The Waterberg Biosphere Reserve

An exceptional and internationally recognised natural heritage

The Waterberg Biosphere Reserve - highlands landscape at sunrise - Vaalwater, Limpopo, Waterberg, South Africa [© 2009 PaulGodard.com]

The seemingly impenetrable Waterberg Mountain Range covers 14,500 square km – the equivalent of 80% of the Kruger National Park – and is one of Limpopo's major mountain ranges.

The area surrounding the Waterberg Mountain Range is an immense storehouse of cultural, archaeological and biological diversity. It is a breathtakingly beautiful area that is well worth a visit for anyone who loves nature, history and cultural experiences.

To make it easy for visitors to explore this region, a dedicated group of individuals has, with the support of local and international funding, created an exciting number of routes within the Waterberg, called The Waterberg Meander.

Biodiversity is high on the agenda in the Waterberg, but sustainability can only be achieved through the commitment of all the stakeholders, no exception.

The Waterberg Biosphere Reserve - Lephalala river from view point - Lapalala wilderness, Vaalwater, Limpopo, Waterberg, South Africa [© 2009 PaulGodard.com]

There are over 500 UNESCO-recognised biosphere reserves in the world – spread over 100 countries – and linked through the World Network of Biosphere Reserves. The Waterberg is one them since 2001, and the only savannah biosphere reserve in the world!

What is a biosphere reserve?

Biosphere reserves are areas of terrestrial and/or coastal ecosystems promoting solutions to reconcile the conservation of biodiversity with its sustainable use. They are internationally recognised, nominated by national governments and remain under sovereign jurisdiction of the states in which they are located.

Core functions of a bioshere reserve

A biosphere reserve is intended to fullfil 3 core functions, which are complementary and mutually reinforcing:

  1. conservation – to contribute to the conservation of landscapes, ecosystems, species and genetic variation,
  2. economic development – to foster economic and human development which is socio-culturally and ecologically sustainable,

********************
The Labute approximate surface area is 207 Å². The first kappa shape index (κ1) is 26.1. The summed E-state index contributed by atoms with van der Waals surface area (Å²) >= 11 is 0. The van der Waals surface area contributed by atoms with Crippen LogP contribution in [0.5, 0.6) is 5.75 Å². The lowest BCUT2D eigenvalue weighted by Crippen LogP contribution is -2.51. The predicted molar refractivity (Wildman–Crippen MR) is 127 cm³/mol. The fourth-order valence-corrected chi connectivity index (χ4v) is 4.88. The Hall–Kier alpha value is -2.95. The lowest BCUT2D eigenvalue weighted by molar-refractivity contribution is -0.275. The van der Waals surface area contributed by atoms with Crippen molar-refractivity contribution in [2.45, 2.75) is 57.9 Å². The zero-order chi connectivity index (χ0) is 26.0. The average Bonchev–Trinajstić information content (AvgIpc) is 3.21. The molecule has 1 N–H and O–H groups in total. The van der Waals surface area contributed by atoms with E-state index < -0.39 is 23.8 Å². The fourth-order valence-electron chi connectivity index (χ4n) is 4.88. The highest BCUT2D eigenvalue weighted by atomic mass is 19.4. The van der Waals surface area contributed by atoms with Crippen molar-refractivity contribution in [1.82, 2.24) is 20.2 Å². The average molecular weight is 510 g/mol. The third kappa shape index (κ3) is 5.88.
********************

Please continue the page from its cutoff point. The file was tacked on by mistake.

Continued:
3. logistics – to provide support for scientific reseach and education.

Promotion of the core functions

The core functions are being promoted in a substantive way through the Waterberg Biosphere Reserve's 3 main projects:

  1. management plan
  2. skills development initiative
  3. branding and promotion of the area as a eco-tourism destination

How is a biosphere reserve structured?

Biosphere reserves are organised in 3 interrelated zones:

  1. the core
  2. the buffer zone
  3. the transition zone

These zones are created in a way that they accommodate geographical conditions, socio-cultural settings, available legal protection measures and local constraints. This flexibility is one of the strongest advantages of the biosphere reserve concept, facilitating the integration of protected areas into a wider context.


About Biosphere Reserves

Structure and Partners

The Waterberg Biosphere Reserve is a Section 21 company and – since 7 January 2010 – a registered Non-Profit Organisation (NPO nr 074-684) that works in conjunction with local and international partners.

Biosphere Documents

Here you will find a range of important documents for the logistics and functioning of biosphere reserves

Waterberg Biosphere Today

In 2001 the Waterberg Biosphere Reserve recieved international status under UNESCO's Man and the Biosphere program in recognition of the area's considerable conservation value and support of a large range of stakeholders. Ten years later...

Conservation

A synergy between the communities, tourism and government sectors